Jane Austen statue unveiled in Basingstoke
A statue of Jane Austen has been unveiled on the 200th anniversary of her death.
The £100,000 life-sized bronze sculpture of the author is in Basingstoke's Market Place.
Commissioned by the Hampshire Cultural Trust, it was unveiled at a ceremony attended by civic figures as well as Austen fans in Regency costume.
Jane Austen spent the first 25 years of her life in nearby Steventon where her father was vicar.
Sculptor Adam Roud said it represented Austen as a "daughter and a sister" as she walked through the town.
"We have all the hoo-ha about Jane Austen the author - and rightly so - but she's a real person and that made me a bit more connected to the idea of her just walking here," he said.
The Austen family lived in Steventon until they moved to Bath in 1801.
Austen knew Basingstoke well and attended social gatherings at the Assembly Rooms in Market Square and regularly visited family friends at The Vyne, Oakley Hall and Ashe House.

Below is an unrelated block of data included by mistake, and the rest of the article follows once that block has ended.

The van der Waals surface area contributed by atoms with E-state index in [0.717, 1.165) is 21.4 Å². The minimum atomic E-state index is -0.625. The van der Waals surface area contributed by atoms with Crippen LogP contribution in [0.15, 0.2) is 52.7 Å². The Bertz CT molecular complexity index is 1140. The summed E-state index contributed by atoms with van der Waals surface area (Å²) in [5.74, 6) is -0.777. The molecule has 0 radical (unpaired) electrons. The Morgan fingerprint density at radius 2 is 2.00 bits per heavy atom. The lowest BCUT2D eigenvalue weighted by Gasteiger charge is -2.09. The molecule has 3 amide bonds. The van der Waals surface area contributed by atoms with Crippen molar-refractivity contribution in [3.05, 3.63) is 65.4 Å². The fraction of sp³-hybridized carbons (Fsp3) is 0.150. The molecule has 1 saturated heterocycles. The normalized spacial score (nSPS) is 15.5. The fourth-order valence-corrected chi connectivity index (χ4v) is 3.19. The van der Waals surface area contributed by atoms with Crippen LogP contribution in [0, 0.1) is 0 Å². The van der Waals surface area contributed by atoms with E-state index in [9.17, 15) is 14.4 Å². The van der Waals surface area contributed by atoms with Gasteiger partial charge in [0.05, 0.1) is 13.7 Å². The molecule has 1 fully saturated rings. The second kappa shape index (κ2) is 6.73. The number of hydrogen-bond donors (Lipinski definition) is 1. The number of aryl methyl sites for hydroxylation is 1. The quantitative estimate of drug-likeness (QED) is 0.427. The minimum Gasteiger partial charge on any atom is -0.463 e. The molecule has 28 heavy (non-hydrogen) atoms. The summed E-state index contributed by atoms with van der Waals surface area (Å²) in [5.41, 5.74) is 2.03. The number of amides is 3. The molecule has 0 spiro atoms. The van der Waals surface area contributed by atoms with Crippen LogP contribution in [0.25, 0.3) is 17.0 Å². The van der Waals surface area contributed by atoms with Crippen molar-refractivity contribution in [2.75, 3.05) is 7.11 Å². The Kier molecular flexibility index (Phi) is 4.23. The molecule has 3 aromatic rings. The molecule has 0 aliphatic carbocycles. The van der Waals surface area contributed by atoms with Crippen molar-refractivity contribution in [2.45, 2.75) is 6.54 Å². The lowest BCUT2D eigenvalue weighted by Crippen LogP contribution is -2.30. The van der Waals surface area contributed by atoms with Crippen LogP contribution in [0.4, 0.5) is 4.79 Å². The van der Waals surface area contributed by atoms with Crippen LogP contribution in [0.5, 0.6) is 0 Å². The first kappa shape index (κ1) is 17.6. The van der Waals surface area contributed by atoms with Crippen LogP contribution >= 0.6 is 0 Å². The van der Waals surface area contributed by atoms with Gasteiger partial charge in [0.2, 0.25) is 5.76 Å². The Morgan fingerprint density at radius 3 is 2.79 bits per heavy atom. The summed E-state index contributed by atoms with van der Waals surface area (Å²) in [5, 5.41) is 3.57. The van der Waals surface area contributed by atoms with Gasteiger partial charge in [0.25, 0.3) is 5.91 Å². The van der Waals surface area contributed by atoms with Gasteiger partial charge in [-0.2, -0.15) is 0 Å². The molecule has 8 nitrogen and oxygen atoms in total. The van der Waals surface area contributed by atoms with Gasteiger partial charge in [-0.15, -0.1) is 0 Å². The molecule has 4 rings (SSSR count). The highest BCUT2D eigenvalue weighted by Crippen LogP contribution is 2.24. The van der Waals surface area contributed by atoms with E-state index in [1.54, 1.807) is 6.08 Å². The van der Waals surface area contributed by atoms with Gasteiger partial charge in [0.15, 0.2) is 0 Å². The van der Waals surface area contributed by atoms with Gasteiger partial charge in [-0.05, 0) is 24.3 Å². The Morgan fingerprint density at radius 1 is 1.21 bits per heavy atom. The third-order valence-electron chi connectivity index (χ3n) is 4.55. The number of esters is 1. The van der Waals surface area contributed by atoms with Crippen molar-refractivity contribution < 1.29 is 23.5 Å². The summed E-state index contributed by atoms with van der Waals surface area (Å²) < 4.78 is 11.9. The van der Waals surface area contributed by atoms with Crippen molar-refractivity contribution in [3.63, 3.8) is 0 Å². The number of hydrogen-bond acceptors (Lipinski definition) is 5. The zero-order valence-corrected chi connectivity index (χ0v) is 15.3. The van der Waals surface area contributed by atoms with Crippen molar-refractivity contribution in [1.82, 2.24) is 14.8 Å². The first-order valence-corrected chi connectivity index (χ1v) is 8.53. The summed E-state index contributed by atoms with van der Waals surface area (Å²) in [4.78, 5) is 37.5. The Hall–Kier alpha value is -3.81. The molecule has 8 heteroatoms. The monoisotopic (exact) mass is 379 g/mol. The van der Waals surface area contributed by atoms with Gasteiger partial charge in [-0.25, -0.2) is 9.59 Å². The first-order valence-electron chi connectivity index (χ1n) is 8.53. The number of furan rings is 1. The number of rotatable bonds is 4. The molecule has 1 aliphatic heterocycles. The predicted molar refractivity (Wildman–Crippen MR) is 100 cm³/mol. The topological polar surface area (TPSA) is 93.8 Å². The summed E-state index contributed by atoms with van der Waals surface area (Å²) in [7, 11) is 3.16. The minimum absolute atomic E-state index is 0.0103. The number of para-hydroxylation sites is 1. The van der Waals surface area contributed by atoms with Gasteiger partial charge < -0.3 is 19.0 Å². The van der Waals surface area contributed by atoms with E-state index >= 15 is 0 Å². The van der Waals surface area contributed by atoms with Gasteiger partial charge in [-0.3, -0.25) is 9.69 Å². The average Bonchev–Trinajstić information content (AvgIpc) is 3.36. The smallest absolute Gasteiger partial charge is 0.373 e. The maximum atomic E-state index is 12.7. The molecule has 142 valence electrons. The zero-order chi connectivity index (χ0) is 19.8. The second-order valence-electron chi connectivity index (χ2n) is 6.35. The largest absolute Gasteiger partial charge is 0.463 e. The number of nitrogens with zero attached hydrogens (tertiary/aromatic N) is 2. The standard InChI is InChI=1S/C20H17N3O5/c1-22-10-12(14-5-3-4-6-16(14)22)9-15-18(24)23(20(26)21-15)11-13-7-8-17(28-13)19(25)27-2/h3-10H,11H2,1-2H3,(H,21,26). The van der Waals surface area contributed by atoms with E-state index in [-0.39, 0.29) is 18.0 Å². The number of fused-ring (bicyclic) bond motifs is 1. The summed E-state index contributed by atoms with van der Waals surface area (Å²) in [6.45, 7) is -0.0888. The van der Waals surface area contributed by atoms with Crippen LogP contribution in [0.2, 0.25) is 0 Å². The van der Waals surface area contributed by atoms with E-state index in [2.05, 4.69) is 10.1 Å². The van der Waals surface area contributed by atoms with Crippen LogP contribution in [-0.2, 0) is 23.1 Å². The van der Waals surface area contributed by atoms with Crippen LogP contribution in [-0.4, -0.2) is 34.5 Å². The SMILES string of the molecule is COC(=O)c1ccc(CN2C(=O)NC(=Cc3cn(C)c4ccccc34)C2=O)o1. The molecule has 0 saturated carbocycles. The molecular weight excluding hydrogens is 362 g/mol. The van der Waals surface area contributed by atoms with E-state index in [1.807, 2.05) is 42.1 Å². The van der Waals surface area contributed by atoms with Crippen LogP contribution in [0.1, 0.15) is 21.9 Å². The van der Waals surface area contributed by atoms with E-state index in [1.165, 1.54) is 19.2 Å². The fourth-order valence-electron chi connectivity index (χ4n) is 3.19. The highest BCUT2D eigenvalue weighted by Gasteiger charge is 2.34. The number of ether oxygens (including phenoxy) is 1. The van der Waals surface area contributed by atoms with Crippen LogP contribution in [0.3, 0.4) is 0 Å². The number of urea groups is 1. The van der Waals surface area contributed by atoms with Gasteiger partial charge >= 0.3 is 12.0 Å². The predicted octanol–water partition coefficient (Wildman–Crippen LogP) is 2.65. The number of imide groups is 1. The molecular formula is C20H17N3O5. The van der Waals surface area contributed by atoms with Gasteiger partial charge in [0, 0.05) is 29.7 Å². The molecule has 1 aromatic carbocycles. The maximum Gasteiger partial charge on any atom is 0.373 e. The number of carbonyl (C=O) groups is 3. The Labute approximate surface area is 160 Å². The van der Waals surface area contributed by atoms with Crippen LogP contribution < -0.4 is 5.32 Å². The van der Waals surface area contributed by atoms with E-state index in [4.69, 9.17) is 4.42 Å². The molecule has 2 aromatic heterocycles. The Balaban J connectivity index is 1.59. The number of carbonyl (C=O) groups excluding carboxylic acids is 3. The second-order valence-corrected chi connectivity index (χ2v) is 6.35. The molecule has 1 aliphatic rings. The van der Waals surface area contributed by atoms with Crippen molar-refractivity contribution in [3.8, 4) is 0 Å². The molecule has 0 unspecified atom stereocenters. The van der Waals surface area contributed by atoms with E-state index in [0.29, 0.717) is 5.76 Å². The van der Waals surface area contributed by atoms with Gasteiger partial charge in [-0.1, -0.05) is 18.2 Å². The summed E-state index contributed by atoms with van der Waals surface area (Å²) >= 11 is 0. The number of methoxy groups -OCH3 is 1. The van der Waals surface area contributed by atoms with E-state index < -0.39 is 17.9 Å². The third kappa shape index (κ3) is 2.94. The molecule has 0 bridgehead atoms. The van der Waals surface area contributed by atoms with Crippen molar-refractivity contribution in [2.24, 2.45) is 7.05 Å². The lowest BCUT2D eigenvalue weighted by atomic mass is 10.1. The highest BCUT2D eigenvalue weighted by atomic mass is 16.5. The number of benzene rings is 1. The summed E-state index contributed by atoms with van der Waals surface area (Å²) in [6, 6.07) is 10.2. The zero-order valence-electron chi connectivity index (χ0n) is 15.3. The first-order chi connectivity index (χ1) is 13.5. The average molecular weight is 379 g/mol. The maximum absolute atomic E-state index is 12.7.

Her experiences are thought to have provided her with material for her novels.
She wrote drafts for Northanger Abbey, Sense and Sensibility and Pride and Prejudice while in Steventon.
What Austen actually looked like has been a source of debate among academics.
The only confirmed portrait of the author made during her lifetime is by her sister Cassandra.
A waxwork, created using eyewitness accounts and the help of Emmy award-winning costume designer Andrea Galer and an FBI-trained forensic artist, was unveiled at the Jane Austen Centre in Bath in 2014.